retail news in context, analysis with attitude

by Kevin Coupe

The New York Times reports this morning that Anheuser-Busch InBev-owned Labatt, one of Canada's two major breweries, is ending a decades-long benefit offered to employees and retirees.

Free beer for life is no more.

The story notes that Labatt was acquired by 3G Capital, a Brazilian private equity firm, in 1995; 3G has subsequently acquired Anheuser-Busch and a number of other breweries, and it has been engaged in cost-cutting measures at virtually all of them.

"The end of beer for life, announced in late October, appears to be its most recent measure," the Times writes.

What interests me about the decision, beyond the fact that employees say that the decision will hurt company morale, is the reason cited by a company spokesman in defending it.

The decision was reached reluctantly, the spokesman said, after a review of "the retirement benefits offered by other Canadian breweries and consumer packaged goods companies," and the discovery that "none of the companies we surveyed offered free product to retirees."

One can argue the wisdom about free beer for life, and how much it cost the company. But what the decision really has cost the company, it seems to me, is a differentiating characteristic. They had something that made them different, and they cast it aside so they could be like everybody else.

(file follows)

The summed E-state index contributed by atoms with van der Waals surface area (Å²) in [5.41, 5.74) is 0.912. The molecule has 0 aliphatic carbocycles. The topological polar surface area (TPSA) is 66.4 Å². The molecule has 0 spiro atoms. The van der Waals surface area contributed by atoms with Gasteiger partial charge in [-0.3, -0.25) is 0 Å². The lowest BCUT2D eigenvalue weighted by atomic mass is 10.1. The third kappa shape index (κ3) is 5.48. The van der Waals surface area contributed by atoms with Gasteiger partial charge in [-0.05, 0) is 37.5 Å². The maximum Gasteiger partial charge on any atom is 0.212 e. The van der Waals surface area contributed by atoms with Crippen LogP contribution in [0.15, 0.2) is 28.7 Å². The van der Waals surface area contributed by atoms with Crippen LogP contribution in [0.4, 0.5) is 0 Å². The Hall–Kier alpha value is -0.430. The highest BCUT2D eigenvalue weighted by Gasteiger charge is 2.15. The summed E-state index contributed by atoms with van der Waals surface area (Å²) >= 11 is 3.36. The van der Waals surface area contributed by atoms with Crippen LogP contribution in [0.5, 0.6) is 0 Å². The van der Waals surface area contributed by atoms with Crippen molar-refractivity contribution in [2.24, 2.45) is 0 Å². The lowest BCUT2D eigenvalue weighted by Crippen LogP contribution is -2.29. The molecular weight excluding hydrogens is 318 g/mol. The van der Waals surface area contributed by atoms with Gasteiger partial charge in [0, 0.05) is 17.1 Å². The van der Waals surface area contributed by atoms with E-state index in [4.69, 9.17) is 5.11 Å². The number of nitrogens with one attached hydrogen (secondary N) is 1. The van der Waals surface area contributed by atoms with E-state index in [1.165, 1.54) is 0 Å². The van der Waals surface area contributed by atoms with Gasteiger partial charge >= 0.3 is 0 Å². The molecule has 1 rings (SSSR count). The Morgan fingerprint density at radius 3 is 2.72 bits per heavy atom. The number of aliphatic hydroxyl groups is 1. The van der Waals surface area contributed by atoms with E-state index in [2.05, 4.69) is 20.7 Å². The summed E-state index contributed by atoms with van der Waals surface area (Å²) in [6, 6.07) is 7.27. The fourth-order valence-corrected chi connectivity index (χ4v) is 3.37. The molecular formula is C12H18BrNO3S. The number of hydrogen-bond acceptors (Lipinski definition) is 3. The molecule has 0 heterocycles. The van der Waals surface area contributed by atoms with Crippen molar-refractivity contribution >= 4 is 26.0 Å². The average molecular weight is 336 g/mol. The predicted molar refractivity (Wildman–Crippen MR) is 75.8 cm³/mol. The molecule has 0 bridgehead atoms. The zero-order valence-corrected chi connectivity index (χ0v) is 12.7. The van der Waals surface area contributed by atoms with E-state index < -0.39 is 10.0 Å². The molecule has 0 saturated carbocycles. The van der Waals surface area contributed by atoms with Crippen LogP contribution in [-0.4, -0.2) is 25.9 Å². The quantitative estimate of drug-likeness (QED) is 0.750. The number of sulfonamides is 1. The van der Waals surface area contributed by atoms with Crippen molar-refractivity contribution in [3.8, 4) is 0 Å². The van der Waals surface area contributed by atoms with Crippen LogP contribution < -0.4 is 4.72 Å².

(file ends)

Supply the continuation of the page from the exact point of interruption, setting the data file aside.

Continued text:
That's not a great message to send to current and prospective employees. It isn't a good message to send to customers, especially in Canada, where citizens can be highly loyal to the beer made in their country ... but now are being told that those foreigners who own the company are taking away something that made it different.

It is not the specifics of this decision that bothers me. It is what appears to be corporate-think, corporate-speak, and a willingness to embrace similarities rather than differences. It is an Eye-Opener, and not in a good way.

Pass me a Full Sail. Or a Fat Tire.
KC's View: